Enzymes in the biosynthetic and catabolic polyamine pathway have long been considered targets for drug development, and early drug discovery efforts in the polyamine area focused on the design and development of specific inhibitors of the biosynthetic pathway, or polyamine analogues that specifically bind DNA. More recently, it has become clear that the natural polyamines are involved in numerous known and unknown cellular processes, and disruption of polyamine functions at their effector sites can potentially produce beneficial therapeutic effects. As new targets for polyamine drug discovery continue to evolve, the rational design of polyamine analogues will result in more structurally diverse agents. In addition, the physical linkage of polyamine-like structures to putative drug molecules can have beneficial effects resulting from increases in DNA affinity and selective cellular uptake. The present chapter will summarize recent advances in the development of alkylpolyamine analogues as antitumour agents, and describe subsequent advances that have resulted from incorporating polyamine character into more diverse drug molecules. Specifically, new polyamine analogues, and the role of polyamine fragments in the design of antiparasitic agents, antitumour metal complexes, histone deacetylase inhibitors and lysine-specific demethylase 1 inhibitors, will be described.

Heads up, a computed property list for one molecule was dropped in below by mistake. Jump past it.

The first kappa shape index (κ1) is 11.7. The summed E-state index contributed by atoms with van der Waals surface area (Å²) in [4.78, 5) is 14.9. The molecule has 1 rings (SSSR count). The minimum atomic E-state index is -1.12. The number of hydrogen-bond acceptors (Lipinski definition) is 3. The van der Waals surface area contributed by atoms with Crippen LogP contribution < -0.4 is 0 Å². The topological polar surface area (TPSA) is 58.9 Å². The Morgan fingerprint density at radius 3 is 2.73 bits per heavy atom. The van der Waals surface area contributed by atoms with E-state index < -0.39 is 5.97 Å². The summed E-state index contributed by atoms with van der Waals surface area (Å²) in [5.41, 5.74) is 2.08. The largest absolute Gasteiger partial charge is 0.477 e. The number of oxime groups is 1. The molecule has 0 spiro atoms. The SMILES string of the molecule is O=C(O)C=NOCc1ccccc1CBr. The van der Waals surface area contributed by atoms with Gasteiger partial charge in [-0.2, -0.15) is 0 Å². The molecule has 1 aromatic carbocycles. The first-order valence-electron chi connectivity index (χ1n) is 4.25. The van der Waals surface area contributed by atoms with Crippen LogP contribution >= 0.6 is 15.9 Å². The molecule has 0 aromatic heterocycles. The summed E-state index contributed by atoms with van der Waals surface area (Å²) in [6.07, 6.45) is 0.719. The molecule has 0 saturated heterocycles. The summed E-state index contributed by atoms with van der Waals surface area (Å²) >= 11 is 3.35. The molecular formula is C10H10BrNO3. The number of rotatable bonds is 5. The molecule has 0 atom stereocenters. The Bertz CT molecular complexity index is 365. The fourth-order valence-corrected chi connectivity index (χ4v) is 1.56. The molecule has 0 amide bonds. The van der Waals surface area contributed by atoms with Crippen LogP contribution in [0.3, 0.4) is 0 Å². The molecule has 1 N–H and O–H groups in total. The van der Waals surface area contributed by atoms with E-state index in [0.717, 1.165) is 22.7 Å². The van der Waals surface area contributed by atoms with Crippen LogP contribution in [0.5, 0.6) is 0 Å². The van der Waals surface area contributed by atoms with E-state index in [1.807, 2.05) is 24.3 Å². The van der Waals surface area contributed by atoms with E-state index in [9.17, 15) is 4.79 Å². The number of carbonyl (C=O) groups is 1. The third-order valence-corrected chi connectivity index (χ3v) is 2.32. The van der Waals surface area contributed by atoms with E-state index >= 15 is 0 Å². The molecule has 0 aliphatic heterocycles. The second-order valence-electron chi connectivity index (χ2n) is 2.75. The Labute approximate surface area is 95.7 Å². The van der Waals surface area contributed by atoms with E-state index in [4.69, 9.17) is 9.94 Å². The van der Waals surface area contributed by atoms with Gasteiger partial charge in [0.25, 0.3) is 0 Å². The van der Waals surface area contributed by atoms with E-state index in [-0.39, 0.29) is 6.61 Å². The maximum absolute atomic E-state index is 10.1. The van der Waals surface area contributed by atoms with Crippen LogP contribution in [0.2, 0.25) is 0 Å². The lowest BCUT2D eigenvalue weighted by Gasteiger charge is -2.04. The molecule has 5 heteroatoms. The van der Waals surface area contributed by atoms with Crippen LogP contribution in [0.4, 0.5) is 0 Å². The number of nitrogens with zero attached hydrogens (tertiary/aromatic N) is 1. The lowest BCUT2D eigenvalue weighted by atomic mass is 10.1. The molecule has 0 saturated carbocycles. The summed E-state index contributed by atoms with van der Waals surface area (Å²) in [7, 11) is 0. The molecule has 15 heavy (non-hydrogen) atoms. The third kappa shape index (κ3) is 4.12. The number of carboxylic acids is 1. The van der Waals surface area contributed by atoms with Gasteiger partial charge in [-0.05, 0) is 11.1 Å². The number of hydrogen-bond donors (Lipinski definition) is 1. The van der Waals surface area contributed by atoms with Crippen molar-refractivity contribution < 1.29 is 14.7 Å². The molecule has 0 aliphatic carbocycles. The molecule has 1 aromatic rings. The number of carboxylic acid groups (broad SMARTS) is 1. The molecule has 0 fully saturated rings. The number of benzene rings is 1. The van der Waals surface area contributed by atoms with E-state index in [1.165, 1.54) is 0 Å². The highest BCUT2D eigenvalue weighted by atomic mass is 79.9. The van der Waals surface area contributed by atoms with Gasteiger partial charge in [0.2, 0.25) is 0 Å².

ASJC Scopus subject areas
- Molecular Biology